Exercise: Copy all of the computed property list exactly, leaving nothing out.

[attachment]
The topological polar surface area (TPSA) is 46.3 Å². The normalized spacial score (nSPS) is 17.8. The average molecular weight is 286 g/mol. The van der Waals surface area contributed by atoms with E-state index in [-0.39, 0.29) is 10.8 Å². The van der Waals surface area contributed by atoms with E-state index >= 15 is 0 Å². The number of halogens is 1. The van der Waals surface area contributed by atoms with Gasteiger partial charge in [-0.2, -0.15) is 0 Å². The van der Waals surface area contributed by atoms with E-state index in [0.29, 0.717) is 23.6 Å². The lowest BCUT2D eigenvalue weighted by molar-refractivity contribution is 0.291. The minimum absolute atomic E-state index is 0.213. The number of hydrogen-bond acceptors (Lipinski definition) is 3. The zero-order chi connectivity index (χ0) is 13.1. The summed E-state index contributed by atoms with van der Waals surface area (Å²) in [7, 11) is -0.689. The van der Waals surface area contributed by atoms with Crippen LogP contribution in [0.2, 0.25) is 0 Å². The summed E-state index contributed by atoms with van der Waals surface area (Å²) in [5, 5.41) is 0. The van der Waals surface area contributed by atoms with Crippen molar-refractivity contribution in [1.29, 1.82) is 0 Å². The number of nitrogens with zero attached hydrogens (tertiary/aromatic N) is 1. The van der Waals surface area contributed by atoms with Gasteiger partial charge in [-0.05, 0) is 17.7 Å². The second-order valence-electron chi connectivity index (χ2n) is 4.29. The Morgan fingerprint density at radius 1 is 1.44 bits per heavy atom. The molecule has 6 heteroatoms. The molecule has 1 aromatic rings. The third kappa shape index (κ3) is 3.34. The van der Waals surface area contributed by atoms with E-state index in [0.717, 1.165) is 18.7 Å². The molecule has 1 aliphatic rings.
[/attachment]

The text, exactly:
The topological polar surface area (TPSA) is 46.3 Å². The normalized spacial score (nSPS) is 17.8. The average molecular weight is 286 g/mol. The van der Waals surface area contributed by atoms with E-state index in [-0.39, 0.29) is 10.8 Å². The van der Waals surface area contributed by atoms with E-state index >= 15 is 0 Å². The number of halogens is 1. The van der Waals surface area contributed by atoms with Gasteiger partial charge in [-0.2, -0.15) is 0 Å². The van der Waals surface area contributed by atoms with E-state index in [0.29, 0.717) is 23.6 Å². The lowest BCUT2D eigenvalue weighted by molar-refractivity contribution is 0.291. The minimum absolute atomic E-state index is 0.213. The number of hydrogen-bond acceptors (Lipinski definition) is 3. The zero-order chi connectivity index (χ0) is 13.1. The summed E-state index contributed by atoms with van der Waals surface area (Å²) in [7, 11) is -0.689. The van der Waals surface area contributed by atoms with Crippen LogP contribution in [0.2, 0.25) is 0 Å². The summed E-state index contributed by atoms with van der Waals surface area (Å²) in [5, 5.41) is 0. The van der Waals surface area contributed by atoms with Crippen molar-refractivity contribution in [1.29, 1.82) is 0 Å². The number of nitrogens with zero attached hydrogens (tertiary/aromatic N) is 1. The van der Waals surface area contributed by atoms with Gasteiger partial charge in [-0.05, 0) is 17.7 Å². The second-order valence-electron chi connectivity index (χ2n) is 4.29. The Morgan fingerprint density at radius 1 is 1.44 bits per heavy atom. The molecule has 6 heteroatoms. The molecule has 1 aromatic rings. The third kappa shape index (κ3) is 3.34. The van der Waals surface area contributed by atoms with E-state index in [0.717, 1.165) is 18.7 Å². The molecule has 1 aliphatic rings.